“The metrics you know are cheap,” he said. “The metrics you don’t know are expensive but also high in potential ROI.” As a result, design can’t be static or dependent on specific questions or dimensions. It calls for a decentralized model that doesn’t hinge on project TCO, the multiple databases, inconsistencies, complexities and redundancies of data marts. At eBay, says Ratzesberger, “A data mart cannot be cheap enough to justify its existence.”

 

Take that … uh, everybody. eBay thinks differently if for no other reason than it must and has summoned the means to do so.

 

The alternative lies in massive scale analytical utility computing across thousands of boxes where users and analysts bring their own data and perform their own analytics, a prototyping environment or “sandbox” accessed through a Web portal.

 

The goals include improved time to market (days vs. months) through quick and agile prototyping that allows users to “fail fast” and make it easy to try new ideas without the burden of long timelines and dedicated programs. Even the mantra of data quality does not precede inquiry at eBay, since bad data is assumed and can be dealt with as the project is delivered. It is an attitude that seems to say “let’s move on,” which is the general impression I got of life at eBay.

 

In the absence of stray data marts, which are virtually gone, “agile analytics as a service” involves a rather simple Web upload combining custom data and code with fully private utility access to an endless backbone of infrastructure. More than 50 prototyping environments are active at a given time, each assigned a lifespan of 90 days, and in most cases they are small (less than 100GB). Because all of the main data already resides in the enterprise data warehouse, prototyping environments are offered at no cost to the business units.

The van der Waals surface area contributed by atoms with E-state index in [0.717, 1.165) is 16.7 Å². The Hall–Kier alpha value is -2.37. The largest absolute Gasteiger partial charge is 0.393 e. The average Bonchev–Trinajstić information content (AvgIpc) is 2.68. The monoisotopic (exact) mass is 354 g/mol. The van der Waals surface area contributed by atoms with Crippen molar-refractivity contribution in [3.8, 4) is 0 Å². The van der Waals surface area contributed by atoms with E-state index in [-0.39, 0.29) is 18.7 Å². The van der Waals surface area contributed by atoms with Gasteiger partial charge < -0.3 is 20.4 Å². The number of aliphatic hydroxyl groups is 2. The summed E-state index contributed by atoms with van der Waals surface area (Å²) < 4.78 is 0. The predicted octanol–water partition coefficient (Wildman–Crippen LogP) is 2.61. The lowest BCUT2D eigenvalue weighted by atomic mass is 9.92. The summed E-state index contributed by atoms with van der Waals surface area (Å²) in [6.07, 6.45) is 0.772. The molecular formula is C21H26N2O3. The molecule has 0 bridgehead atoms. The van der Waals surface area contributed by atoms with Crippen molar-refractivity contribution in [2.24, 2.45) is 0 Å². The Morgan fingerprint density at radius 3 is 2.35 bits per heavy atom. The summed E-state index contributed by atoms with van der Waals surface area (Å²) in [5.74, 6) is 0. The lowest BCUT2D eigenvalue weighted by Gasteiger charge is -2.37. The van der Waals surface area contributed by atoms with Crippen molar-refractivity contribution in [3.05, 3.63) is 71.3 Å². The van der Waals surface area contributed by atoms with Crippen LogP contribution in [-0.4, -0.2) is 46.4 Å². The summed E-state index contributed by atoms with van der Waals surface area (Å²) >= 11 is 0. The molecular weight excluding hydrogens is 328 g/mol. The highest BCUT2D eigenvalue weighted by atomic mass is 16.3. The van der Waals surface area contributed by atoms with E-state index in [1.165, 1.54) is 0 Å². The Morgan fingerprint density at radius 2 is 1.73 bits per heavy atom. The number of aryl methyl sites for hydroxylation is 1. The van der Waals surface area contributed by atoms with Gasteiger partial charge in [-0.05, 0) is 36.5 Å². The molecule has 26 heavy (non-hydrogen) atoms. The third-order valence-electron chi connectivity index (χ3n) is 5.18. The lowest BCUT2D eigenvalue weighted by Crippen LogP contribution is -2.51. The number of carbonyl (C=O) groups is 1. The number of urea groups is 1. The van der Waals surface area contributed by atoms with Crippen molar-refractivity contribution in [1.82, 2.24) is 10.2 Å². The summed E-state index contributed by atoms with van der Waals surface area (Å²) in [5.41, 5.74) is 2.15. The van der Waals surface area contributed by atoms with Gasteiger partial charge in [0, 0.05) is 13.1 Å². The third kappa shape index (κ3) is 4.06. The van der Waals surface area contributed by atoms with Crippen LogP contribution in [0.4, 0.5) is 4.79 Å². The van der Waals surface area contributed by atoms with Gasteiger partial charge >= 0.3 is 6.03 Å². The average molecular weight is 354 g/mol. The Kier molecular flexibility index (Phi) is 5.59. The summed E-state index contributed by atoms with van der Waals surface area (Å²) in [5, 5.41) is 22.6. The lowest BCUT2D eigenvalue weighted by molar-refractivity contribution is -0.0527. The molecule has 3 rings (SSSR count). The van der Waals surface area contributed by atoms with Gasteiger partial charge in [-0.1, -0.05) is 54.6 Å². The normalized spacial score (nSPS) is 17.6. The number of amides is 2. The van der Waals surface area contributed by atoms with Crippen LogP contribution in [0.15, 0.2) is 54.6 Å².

Across the audience I noticed more nodding than shaking of heads. eBay operates at a different scale and faces different challenges than a bank or a manufacturer does, butI spoke with TDWI attendees who saw the presentation as one example of a long-term trend.

Because we’ve been writing about massive grid computing, utility models and outsourcing,  I was approached by a few people after the session who asked about the commercial implications of what eBay is doing internally. Frankly, I’ve had little success so far translating the plans of what potential grid players including eBay might bring to market.

 

When I asked the same questions, Ratzesberger would have none of it, though he’s heard them again and again. For anything and everything Ratzesberger was showing us, he wasn’t selling a thing. But in sharing a day in the life at eBay, he gave many of us a glimpse at large scale data processing, and perhaps an alternate reality.

 

Visit the XtremeLargeMPP blog managed by Oliver Ratzesberger and his colleagues.

Learn more about TDWI events.

 

Editors note: DM Review is a media partner of TDWI.

Register or login for access to this item and much more

All Information Management content is archived after seven days.

Community members receive:
  • All recent and archived articles
  • Conference offers and updates
  • A full menu of enewsletter options
  • Web seminars, white papers, ebooks

Don't have an account? Register for Free Unlimited Access